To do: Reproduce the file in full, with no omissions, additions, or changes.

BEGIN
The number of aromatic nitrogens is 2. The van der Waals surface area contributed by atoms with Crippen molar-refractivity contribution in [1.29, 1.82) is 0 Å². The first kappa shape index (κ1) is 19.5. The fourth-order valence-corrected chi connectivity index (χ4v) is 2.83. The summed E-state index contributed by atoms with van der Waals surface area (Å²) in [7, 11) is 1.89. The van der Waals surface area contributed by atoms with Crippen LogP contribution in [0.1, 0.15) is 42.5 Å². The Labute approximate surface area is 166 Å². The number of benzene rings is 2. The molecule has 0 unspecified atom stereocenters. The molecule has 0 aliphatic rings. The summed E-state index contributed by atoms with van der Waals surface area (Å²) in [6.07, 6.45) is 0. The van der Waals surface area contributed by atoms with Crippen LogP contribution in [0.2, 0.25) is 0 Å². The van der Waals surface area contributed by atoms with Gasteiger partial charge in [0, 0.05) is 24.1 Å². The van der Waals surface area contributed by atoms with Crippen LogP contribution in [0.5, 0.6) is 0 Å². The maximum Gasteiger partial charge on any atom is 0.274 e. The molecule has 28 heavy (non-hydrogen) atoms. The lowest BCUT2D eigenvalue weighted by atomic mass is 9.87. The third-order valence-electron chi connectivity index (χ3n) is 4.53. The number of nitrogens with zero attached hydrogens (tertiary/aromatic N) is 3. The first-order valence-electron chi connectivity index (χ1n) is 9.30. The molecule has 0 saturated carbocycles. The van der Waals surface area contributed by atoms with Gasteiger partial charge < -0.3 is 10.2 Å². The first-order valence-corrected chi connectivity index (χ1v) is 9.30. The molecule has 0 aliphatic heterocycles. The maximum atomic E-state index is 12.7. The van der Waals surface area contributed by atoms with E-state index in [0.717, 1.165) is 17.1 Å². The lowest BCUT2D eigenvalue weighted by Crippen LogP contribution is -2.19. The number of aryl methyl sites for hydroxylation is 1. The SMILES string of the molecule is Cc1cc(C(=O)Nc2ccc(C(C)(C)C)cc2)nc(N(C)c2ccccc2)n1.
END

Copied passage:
The number of aromatic nitrogens is 2. The van der Waals surface area contributed by atoms with Crippen molar-refractivity contribution in [1.29, 1.82) is 0 Å². The first kappa shape index (κ1) is 19.5. The fourth-order valence-corrected chi connectivity index (χ4v) is 2.83. The summed E-state index contributed by atoms with van der Waals surface area (Å²) in [7, 11) is 1.89. The van der Waals surface area contributed by atoms with Crippen LogP contribution in [0.1, 0.15) is 42.5 Å². The Labute approximate surface area is 166 Å². The number of benzene rings is 2. The molecule has 0 unspecified atom stereocenters. The molecule has 0 aliphatic rings. The summed E-state index contributed by atoms with van der Waals surface area (Å²) in [6.07, 6.45) is 0. The van der Waals surface area contributed by atoms with Crippen LogP contribution in [0.2, 0.25) is 0 Å². The van der Waals surface area contributed by atoms with Gasteiger partial charge in [0, 0.05) is 24.1 Å². The van der Waals surface area contributed by atoms with Crippen LogP contribution in [0.5, 0.6) is 0 Å². The maximum Gasteiger partial charge on any atom is 0.274 e. The molecule has 28 heavy (non-hydrogen) atoms. The lowest BCUT2D eigenvalue weighted by atomic mass is 9.87. The third-order valence-electron chi connectivity index (χ3n) is 4.53. The number of nitrogens with zero attached hydrogens (tertiary/aromatic N) is 3. The first-order valence-electron chi connectivity index (χ1n) is 9.30. The molecule has 0 saturated carbocycles. The van der Waals surface area contributed by atoms with Gasteiger partial charge < -0.3 is 10.2 Å². The first-order valence-corrected chi connectivity index (χ1v) is 9.30. The molecule has 0 aliphatic heterocycles. The maximum atomic E-state index is 12.7. The van der Waals surface area contributed by atoms with E-state index in [0.717, 1.165) is 17.1 Å². The lowest BCUT2D eigenvalue weighted by Crippen LogP contribution is -2.19. The number of aryl methyl sites for hydroxylation is 1. The SMILES string of the molecule is Cc1cc(C(=O)Nc2ccc(C(C)(C)C)cc2)nc(N(C)c2ccccc2)n1.